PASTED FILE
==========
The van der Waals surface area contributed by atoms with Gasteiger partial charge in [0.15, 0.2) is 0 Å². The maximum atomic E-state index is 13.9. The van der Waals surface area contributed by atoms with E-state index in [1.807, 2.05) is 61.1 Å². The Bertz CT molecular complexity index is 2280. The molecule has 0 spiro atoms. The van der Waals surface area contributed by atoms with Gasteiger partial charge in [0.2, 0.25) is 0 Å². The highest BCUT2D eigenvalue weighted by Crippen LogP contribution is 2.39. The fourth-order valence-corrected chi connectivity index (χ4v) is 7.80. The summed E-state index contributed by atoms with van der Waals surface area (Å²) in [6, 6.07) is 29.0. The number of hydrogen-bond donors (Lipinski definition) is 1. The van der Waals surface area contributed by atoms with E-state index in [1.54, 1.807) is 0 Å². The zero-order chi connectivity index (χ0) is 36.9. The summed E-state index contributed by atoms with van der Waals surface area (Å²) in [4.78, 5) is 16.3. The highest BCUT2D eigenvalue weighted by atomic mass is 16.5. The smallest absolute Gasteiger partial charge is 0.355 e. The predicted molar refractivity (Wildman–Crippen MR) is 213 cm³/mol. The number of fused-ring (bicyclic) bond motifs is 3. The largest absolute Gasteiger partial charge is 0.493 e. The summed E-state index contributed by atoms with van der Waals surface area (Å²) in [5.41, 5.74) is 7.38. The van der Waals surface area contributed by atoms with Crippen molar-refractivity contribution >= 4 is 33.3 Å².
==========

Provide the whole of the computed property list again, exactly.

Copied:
The van der Waals surface area contributed by atoms with Gasteiger partial charge in [0.15, 0.2) is 0 Å². The maximum atomic E-state index is 13.9. The van der Waals surface area contributed by atoms with E-state index in [1.807, 2.05) is 61.1 Å². The Bertz CT molecular complexity index is 2280. The molecule has 0 spiro atoms. The van der Waals surface area contributed by atoms with Gasteiger partial charge in [0.2, 0.25) is 0 Å². The highest BCUT2D eigenvalue weighted by Crippen LogP contribution is 2.39. The fourth-order valence-corrected chi connectivity index (χ4v) is 7.80. The summed E-state index contributed by atoms with van der Waals surface area (Å²) in [6, 6.07) is 29.0. The number of hydrogen-bond donors (Lipinski definition) is 1. The van der Waals surface area contributed by atoms with E-state index in [1.54, 1.807) is 0 Å². The zero-order chi connectivity index (χ0) is 36.9. The summed E-state index contributed by atoms with van der Waals surface area (Å²) in [4.78, 5) is 16.3. The highest BCUT2D eigenvalue weighted by atomic mass is 16.5. The smallest absolute Gasteiger partial charge is 0.355 e. The predicted molar refractivity (Wildman–Crippen MR) is 213 cm³/mol. The number of fused-ring (bicyclic) bond motifs is 3. The largest absolute Gasteiger partial charge is 0.493 e. The summed E-state index contributed by atoms with van der Waals surface area (Å²) in [5.41, 5.74) is 7.38. The van der Waals surface area contributed by atoms with Crippen molar-refractivity contribution >= 4 is 33.3 Å².